“Uzoamaka,” mama nudges me gently. I roll over, exposing my developing breasts.
“kulie, wake up, have you forgotten the tarry night?” I blink awake and yawn. I sit up, exposing my breasts even more. Mama adjusts my dress, my 14th birthday present from papa which shows off my contour, the newly acquired roundness of my hips.
“Change that dress, let us start going,” mama says calmly. Beneath her calmness is a raging storm. Her lips tighten involuntarily; her eyes hold too much care, maybe even defiance, I don’t know, I’m groggy from unfinished sleep.
“Where are we going?” I ask, slipping off the bed.
“To church,” mama responds with that air that says ‘ask no more’.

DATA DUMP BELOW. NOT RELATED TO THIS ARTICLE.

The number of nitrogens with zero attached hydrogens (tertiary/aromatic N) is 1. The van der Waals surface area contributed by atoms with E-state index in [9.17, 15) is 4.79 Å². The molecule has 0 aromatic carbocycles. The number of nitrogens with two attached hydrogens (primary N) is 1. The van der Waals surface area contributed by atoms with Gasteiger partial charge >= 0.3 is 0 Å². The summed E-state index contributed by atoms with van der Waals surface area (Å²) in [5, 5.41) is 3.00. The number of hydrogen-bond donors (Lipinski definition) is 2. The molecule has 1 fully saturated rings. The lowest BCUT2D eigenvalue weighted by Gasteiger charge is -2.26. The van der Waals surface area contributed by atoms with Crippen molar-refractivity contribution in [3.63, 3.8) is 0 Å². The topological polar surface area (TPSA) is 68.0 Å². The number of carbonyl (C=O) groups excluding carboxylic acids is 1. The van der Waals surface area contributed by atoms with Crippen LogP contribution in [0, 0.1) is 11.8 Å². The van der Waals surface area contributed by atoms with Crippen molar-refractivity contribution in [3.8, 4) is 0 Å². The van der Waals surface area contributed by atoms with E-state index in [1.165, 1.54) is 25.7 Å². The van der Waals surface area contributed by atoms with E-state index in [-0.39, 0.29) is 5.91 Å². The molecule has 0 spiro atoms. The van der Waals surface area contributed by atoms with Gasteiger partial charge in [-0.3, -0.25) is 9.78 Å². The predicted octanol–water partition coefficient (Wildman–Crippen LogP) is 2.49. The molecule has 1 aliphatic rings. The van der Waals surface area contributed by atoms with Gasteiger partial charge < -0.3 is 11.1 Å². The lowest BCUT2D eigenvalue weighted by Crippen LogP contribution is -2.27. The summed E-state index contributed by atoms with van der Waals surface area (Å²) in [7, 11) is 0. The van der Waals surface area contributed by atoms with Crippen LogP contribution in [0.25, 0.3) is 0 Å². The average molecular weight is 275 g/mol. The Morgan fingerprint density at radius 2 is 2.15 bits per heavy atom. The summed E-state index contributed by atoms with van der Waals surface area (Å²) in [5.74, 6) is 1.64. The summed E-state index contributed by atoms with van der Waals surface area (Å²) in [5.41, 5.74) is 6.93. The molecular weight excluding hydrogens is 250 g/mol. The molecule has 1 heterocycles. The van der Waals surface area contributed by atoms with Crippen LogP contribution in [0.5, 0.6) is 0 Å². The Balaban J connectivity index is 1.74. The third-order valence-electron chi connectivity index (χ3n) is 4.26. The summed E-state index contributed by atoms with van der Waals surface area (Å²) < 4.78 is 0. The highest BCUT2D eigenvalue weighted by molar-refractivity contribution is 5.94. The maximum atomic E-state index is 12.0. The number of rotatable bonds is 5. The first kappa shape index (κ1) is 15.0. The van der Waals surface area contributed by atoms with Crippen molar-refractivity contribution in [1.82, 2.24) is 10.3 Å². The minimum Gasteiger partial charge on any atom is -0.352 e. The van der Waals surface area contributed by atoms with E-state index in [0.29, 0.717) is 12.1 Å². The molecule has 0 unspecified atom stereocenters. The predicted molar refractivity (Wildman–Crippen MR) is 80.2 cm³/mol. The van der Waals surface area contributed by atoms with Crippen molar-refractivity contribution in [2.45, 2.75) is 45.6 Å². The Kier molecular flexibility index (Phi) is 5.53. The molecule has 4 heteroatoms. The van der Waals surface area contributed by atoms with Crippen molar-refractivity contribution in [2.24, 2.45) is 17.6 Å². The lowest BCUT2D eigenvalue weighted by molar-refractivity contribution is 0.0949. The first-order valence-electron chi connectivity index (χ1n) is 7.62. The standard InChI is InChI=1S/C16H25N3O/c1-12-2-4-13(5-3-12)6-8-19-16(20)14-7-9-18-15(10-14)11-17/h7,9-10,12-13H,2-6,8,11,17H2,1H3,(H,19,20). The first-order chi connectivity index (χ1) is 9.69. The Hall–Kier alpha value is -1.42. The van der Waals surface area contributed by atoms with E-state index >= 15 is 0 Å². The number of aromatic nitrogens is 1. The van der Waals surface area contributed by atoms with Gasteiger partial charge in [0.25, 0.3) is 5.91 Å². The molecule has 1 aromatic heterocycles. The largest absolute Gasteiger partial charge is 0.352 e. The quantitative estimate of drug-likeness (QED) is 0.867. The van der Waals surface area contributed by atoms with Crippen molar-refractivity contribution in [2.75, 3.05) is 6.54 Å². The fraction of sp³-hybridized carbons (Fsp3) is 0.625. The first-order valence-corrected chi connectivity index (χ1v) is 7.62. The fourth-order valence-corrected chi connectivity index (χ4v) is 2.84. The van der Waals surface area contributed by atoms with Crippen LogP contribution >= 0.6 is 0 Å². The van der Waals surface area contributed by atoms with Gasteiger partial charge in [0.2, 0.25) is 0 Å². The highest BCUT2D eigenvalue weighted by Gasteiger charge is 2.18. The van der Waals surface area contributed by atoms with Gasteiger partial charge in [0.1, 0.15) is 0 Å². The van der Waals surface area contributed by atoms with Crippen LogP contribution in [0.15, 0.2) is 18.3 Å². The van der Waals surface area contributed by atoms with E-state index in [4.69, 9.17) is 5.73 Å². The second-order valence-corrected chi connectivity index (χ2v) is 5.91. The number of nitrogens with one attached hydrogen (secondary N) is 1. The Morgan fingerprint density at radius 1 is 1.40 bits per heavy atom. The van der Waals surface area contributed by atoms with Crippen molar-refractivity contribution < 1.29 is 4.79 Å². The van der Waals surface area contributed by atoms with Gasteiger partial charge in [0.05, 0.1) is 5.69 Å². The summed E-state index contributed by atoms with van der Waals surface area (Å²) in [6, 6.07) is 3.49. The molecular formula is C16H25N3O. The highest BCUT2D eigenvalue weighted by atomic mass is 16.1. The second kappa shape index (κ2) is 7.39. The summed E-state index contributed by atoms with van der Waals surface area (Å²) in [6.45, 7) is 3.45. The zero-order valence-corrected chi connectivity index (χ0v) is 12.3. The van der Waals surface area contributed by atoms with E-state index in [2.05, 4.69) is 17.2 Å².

I wash my face, pick my Bible and tie my scarf to cover all of my head.
We pass the sitting room where papa is sleeping off one of his drunken sleeps. A cigarette glows from his mouth, I go to put it out.
“hapuya,” leave him. The look in mama’s eyes is the same she had those nights she saw papa leaving my room, grinning and buckling his belt. Melancholy wraps around her voice. I step outside with her. Mama forgets something and goes back to get it. When she comes out, I can’t read her face.
I sleep through the sermon at the church. I think I hear mama or the pastor proclaim that ‘whatever a man sows, he shall reap.’ I sleepily wonder about whatever a woman sows, was it only the man that sows?
In the morning, we return home to find burnt debris in place of our home. Some neighbours gather around and mama Ogechi is crying. “Your husband was there,” she keeps telling mama. I stare, mama stares with me. Mama knows, and she knows I know.